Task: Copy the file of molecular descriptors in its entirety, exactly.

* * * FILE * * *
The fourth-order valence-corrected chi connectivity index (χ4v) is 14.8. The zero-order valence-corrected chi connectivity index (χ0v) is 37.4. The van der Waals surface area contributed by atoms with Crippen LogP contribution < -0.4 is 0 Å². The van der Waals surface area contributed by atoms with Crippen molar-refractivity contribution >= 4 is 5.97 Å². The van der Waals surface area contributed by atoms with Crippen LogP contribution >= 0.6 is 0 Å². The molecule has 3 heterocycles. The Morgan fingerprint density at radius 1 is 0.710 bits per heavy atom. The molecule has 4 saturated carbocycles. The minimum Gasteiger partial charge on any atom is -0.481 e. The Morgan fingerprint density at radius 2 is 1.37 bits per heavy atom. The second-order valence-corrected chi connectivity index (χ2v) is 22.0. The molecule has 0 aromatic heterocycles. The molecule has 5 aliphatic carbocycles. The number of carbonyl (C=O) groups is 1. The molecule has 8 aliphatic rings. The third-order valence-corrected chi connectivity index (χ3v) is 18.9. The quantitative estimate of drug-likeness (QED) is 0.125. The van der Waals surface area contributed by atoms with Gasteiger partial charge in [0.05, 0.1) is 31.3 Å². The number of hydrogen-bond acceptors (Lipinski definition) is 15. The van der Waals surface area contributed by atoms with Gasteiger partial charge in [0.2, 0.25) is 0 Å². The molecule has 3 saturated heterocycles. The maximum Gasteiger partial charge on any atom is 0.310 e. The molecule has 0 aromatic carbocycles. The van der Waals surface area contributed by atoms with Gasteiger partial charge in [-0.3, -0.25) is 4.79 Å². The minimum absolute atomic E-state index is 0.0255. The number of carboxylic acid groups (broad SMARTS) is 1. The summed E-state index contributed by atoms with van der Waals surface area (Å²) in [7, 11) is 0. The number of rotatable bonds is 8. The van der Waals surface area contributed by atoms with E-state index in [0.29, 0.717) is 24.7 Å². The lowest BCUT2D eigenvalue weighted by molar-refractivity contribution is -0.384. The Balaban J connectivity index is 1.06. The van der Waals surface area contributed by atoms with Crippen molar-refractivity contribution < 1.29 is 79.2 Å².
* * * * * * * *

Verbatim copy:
The fourth-order valence-corrected chi connectivity index (χ4v) is 14.8. The zero-order valence-corrected chi connectivity index (χ0v) is 37.4. The van der Waals surface area contributed by atoms with Crippen LogP contribution < -0.4 is 0 Å². The van der Waals surface area contributed by atoms with Crippen molar-refractivity contribution >= 4 is 5.97 Å². The van der Waals surface area contributed by atoms with Crippen LogP contribution >= 0.6 is 0 Å². The molecule has 3 heterocycles. The Morgan fingerprint density at radius 1 is 0.710 bits per heavy atom. The molecule has 4 saturated carbocycles. The minimum Gasteiger partial charge on any atom is -0.481 e. The Morgan fingerprint density at radius 2 is 1.37 bits per heavy atom. The second-order valence-corrected chi connectivity index (χ2v) is 22.0. The molecule has 0 aromatic heterocycles. The molecule has 5 aliphatic carbocycles. The number of carbonyl (C=O) groups is 1. The molecule has 8 aliphatic rings. The third-order valence-corrected chi connectivity index (χ3v) is 18.9. The quantitative estimate of drug-likeness (QED) is 0.125. The van der Waals surface area contributed by atoms with Gasteiger partial charge in [0.05, 0.1) is 31.3 Å². The number of hydrogen-bond acceptors (Lipinski definition) is 15. The van der Waals surface area contributed by atoms with Gasteiger partial charge in [0.2, 0.25) is 0 Å². The molecule has 3 saturated heterocycles. The maximum Gasteiger partial charge on any atom is 0.310 e. The molecule has 0 aromatic carbocycles. The van der Waals surface area contributed by atoms with Gasteiger partial charge in [-0.3, -0.25) is 4.79 Å². The minimum absolute atomic E-state index is 0.0255. The number of carboxylic acid groups (broad SMARTS) is 1. The summed E-state index contributed by atoms with van der Waals surface area (Å²) in [7, 11) is 0. The number of rotatable bonds is 8. The van der Waals surface area contributed by atoms with E-state index in [0.29, 0.717) is 24.7 Å². The lowest BCUT2D eigenvalue weighted by molar-refractivity contribution is -0.384. The Balaban J connectivity index is 1.06. The van der Waals surface area contributed by atoms with Crippen molar-refractivity contribution < 1.29 is 79.2 Å².